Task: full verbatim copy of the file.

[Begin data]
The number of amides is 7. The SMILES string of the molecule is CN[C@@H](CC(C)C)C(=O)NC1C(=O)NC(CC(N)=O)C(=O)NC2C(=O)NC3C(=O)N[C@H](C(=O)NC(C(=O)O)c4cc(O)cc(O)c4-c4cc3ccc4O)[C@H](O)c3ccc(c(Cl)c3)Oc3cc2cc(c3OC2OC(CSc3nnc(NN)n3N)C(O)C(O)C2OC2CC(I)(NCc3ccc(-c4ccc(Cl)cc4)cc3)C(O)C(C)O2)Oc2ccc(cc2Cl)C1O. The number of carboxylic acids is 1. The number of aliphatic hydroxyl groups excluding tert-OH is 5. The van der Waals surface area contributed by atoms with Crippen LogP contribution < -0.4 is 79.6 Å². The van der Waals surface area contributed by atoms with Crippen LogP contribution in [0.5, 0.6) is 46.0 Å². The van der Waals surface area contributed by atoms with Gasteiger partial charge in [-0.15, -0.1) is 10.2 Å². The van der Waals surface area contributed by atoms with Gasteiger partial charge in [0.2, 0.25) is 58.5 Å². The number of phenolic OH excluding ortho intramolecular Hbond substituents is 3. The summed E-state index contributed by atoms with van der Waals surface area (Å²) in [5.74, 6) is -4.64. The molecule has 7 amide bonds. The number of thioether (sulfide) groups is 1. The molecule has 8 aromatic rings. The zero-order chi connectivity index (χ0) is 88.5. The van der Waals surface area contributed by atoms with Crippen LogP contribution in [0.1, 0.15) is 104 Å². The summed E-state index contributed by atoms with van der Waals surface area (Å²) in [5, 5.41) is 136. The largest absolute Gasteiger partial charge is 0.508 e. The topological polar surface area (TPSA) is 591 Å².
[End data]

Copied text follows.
The number of amides is 7. The SMILES string of the molecule is CN[C@@H](CC(C)C)C(=O)NC1C(=O)NC(CC(N)=O)C(=O)NC2C(=O)NC3C(=O)N[C@H](C(=O)NC(C(=O)O)c4cc(O)cc(O)c4-c4cc3ccc4O)[C@H](O)c3ccc(c(Cl)c3)Oc3cc2cc(c3OC2OC(CSc3nnc(NN)n3N)C(O)C(O)C2OC2CC(I)(NCc3ccc(-c4ccc(Cl)cc4)cc3)C(O)C(C)O2)Oc2ccc(cc2Cl)C1O. The number of carboxylic acids is 1. The number of aliphatic hydroxyl groups excluding tert-OH is 5. The van der Waals surface area contributed by atoms with Crippen LogP contribution < -0.4 is 79.6 Å². The van der Waals surface area contributed by atoms with Crippen LogP contribution in [0.5, 0.6) is 46.0 Å². The van der Waals surface area contributed by atoms with Gasteiger partial charge in [-0.15, -0.1) is 10.2 Å². The van der Waals surface area contributed by atoms with Gasteiger partial charge in [0.2, 0.25) is 58.5 Å². The number of phenolic OH excluding ortho intramolecular Hbond substituents is 3. The summed E-state index contributed by atoms with van der Waals surface area (Å²) in [5.74, 6) is -4.64. The molecule has 7 amide bonds. The number of thioether (sulfide) groups is 1. The molecule has 8 aromatic rings. The zero-order chi connectivity index (χ0) is 88.5. The van der Waals surface area contributed by atoms with Crippen LogP contribution in [0.1, 0.15) is 104 Å². The summed E-state index contributed by atoms with van der Waals surface area (Å²) in [5, 5.41) is 136. The largest absolute Gasteiger partial charge is 0.508 e. The topological polar surface area (TPSA) is 591 Å².